Technical Hunting Series Attacking Mature Bucks

Show Notes

In this episode, Jon Teater (Whitetail Landscapes) and Johnny Stewart discuss hunting tactics in multiple states and how he works his hunting strategies as the rut nears. Johnny explains where to start when breaking down a hunting property and how he approaches areas that he has history with. Johnny explains the ideal habitat conditions for deer that he focuses on. Johnny explains how to lay out his cameras to inventory deer and what his tactics are to check each one of these cameras.

Johnny explains the importance of laying off trail camera data and why you need to forget scrape season, and move to where deer want to be. Johnny describes early season tactics and data that shaped his future hunting. Johnny breaks down the seasonality and the importance of thinking through the specifics on where he does want to be this time of year. Jon explains what is going on with his own property and recent things he notices in a field that are meaningful to assessing deer social hierarchy and communication.    

Johnny explains the activity of deer this time of year and why deer are switching to become more daylight active. Johnny details where deer are and what is meaningful data and how to approach large mature bucks. John explains when he focuses on terrain and how security cover can be more meaningful. John explains when to hunt high or low in the terrain.   

Johnny discusses how to anticipate other public land hunters and how they have had to evolve their strategies around these newly found or experienced hunters on the landscape. Jon explains how the tactics talked about apply to both public and private landowners, and how he hunts public ground that many overlook and why access is critical. Johnny discusses why deer select certain areas and when to be more aggressive and when not to hunt.

Check out the Sportsmen's Empire Podcast Network for more relevant outdoor content!

Social Links

Show Transcript

Johnny Stewart: [00:00:00] Welcome to Maximize Your Hunt, the podcast dedicated to those who want the most out of their hunting property. This podcast explores land management, habitat improvement, and hunting strategies that will help you maximize your time in the field. Follow along as industry professionals that live and breathe whitetail deer share their secrets to success.

And now, the founder of Whitetail Landscapes, your host, John Teeter.

Jon Teater: Hi, I'm John Tito, Whitetail Landscapes. This is Maximizer Hunt. Welcome back, everybody. I just got back from a nice night of hunting. I hunted yesterday with my son. He got cold and he said we're bailing. So I said I'm gonna go hunting the next night and I did and I had a great night. I passed up a really nice buck tonight and a bunch of does, lots of chasing, scraping, rubbing, all sorts of stuff going on around me.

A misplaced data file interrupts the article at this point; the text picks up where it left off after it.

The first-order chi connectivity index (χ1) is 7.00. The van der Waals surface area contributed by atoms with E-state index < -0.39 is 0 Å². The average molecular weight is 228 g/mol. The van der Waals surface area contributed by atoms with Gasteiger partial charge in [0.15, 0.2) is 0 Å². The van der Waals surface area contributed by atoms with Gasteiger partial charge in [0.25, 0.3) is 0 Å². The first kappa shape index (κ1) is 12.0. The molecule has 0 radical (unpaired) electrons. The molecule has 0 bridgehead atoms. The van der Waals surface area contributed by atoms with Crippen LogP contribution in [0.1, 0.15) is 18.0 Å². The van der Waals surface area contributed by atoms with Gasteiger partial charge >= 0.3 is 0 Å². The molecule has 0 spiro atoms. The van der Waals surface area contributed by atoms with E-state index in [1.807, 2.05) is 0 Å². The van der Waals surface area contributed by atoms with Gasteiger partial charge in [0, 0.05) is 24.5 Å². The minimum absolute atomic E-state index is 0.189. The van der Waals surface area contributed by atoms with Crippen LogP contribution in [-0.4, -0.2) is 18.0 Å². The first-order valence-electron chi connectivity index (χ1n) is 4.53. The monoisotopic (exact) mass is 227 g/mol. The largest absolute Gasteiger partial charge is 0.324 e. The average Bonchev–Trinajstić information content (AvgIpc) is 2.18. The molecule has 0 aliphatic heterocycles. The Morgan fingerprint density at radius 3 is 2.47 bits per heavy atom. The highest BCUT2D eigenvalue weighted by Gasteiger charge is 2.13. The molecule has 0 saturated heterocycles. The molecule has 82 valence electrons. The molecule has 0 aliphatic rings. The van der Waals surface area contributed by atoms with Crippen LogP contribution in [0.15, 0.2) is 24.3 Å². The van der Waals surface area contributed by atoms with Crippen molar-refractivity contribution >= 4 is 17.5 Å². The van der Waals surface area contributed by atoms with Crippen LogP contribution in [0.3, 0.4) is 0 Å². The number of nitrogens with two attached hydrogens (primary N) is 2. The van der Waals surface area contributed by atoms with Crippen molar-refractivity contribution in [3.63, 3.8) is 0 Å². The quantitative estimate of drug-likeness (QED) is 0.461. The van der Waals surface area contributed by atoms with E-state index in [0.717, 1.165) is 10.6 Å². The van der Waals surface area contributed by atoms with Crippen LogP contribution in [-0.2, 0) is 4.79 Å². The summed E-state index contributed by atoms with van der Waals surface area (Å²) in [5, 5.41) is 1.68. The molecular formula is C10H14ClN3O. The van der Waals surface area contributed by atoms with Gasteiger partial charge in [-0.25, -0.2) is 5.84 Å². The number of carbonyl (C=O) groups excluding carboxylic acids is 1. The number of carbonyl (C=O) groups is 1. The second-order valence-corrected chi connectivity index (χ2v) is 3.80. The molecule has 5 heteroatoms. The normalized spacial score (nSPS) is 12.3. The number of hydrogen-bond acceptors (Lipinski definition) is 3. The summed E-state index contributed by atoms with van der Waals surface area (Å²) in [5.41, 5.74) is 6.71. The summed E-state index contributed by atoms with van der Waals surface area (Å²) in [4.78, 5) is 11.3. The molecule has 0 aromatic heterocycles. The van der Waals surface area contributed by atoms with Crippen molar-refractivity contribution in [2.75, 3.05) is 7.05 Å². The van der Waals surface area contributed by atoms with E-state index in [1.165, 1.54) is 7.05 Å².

And one of the most [00:01:00] important things to my success tonight was getting in and out of that stand. I didn't have anybody to bump deer off the little food plot. I was able to get in and out of that stand while deer were in the food plot tonight. So that just goes to show you, you can design a property and set it up where your intrusion, as close as I was to those deer within 40 yards, I was able to get in and out of a box blind.

And not everybody's hunting out of box blinds, but still that feed alone, I thought was a big deal. It was success to me. Seeing a nice buck was another addition to my checklist, I'm going through, I actually went and attacked a deer tonight. I plan on actually killing a big buck tonight in my...

It didn't happen, and sometimes those things don't work out. And I'm okay with that. I'm starting to be, a little different this year. These bucks are a little random for me. And usually it's really a mechanical, orchestrated thing on these properties that I'm working on. And my own personal property.

And I'm okay with kind of freestyling. I've been scouting during the day. I've been [00:02:00] going out into different properties that I have access to and rainstorms. I actually did a little scouting last night around 11 p. m. And I'm just trying to take the time that I have and just enjoy this season.

All right, I've got a returning guest on, Johnny Stewart. He was on last year. Steve Shirk and I interviewed him. He's going to be part of this technical hunting series Snidbit. So let me get Johnny on the line. Hey, Johnny, are you there? Yeah, joining here. All right. Good man. It's nice to have you back and happy to talk to you.

I think you just got back from a trip. Is that true?

Johnny Stewart: I was in Ohio. No, I was in P. A. Northern P. A. Couple days. Three days. Actually yeah, it was slow. Them deer up there in that area are big body deer. You get some warmer weather. I feel like they don't like moving as much. And it was, getting into scraping, but I think with a little bit of warmer humid weather and some rain come in and the Spartan four job was on in the predictions. It was just slow moving as far as deer [00:03:00] movement. It's going to pick up. I think it was just early early in the year for some really good movement.

Yeah, that's where I was. I'm going to head out of state here, maybe Ohio for a few days. I jump around. Hit a spot, then come back home for a couple of days and up to another spot and just work like after the season.